Compliance officers at bank brokerages say they are being extra vigilant amid the current stock market gyrations.

"Whenever you have a downturn, it heightens people's awareness," said Kim LaBarbiera, an associate director of compliance at Republic Financial Services Corp., New York.

Ms. LaBarbiera said that as a precautionary measure she has increased her surveillance of trading activity: "Before we sampled 10% of trades. Now we're doing 20%."

Ms. LaBarbiera and dozens of other bank compliance officials were here last week to attend a Bank Securities Association conference on regulation.

William S. Crews, who heads compliance for Wachovia Investments, a unit of Wachovia Corp., Winston-Salem, N.C., said he is telling brokers to "communicate more" with investors.

But Mr. Crews and other compliance professionals said that if proper suitability and disclosure procedures are followed at the time of the sale of the security, bank broker-dealers should have no problem-even in these markets.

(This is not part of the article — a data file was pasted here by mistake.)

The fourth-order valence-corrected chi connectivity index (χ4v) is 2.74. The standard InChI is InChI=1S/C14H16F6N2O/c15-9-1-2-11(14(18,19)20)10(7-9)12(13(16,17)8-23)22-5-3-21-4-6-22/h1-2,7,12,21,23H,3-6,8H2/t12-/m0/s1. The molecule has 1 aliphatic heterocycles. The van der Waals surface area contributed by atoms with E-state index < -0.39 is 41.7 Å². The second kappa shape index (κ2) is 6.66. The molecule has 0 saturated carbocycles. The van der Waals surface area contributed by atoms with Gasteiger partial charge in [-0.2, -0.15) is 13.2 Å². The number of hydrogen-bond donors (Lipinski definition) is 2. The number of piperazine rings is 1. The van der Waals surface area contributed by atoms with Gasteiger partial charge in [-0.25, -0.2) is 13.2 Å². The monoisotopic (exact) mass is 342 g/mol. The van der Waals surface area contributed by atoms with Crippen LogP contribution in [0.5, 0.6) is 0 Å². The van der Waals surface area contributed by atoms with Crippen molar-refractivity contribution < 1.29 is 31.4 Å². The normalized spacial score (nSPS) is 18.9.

"If it's properly explained in a bull market, it should be no different in a bear market," Mr. Crews said.

It is important to "develop and adopt contingency plans for down markets," said John W. Hopper, deputy general counsel at Amsouth Bancorp, Birmingham, Ala.

Mr. Hopper was speaking on a panel addressing bank sales practice litigation with Gregory B. Jordan, an attorney with Reed Smith Shaw & McClay, a Pittsburgh law firm.

Mr. Jordan warned that market corrections can provide a prime feeding ground for plaintiffs' attorneys looking to cobble together class actions against banks. "Plaintiffs develop what we call 'selective amnesia,'" he said.

But so far during this current market volatility, retail investors appear to be the ones sticking with their investments, said Judith A. Villarreal, compliance officer at Pacific Century Investment Services, the securities division of Bank of Hawaii.

"It's the institutions that are selling," Ms. Villarreal said. She emphasized that her comments do not reflect the bank's official opinion.

But the current market volatility is not just an issue for banks to worry about, said R. Clark Hooper, executive vice president in the National Association of Securities Dealers' office of disclosure and investor protection.

"In a market like this, every one of our members should make sure that their customers understand the risk," Ms. Hooper said. "Every single securities operation that has retail or institutional customers should be worried about supervision."

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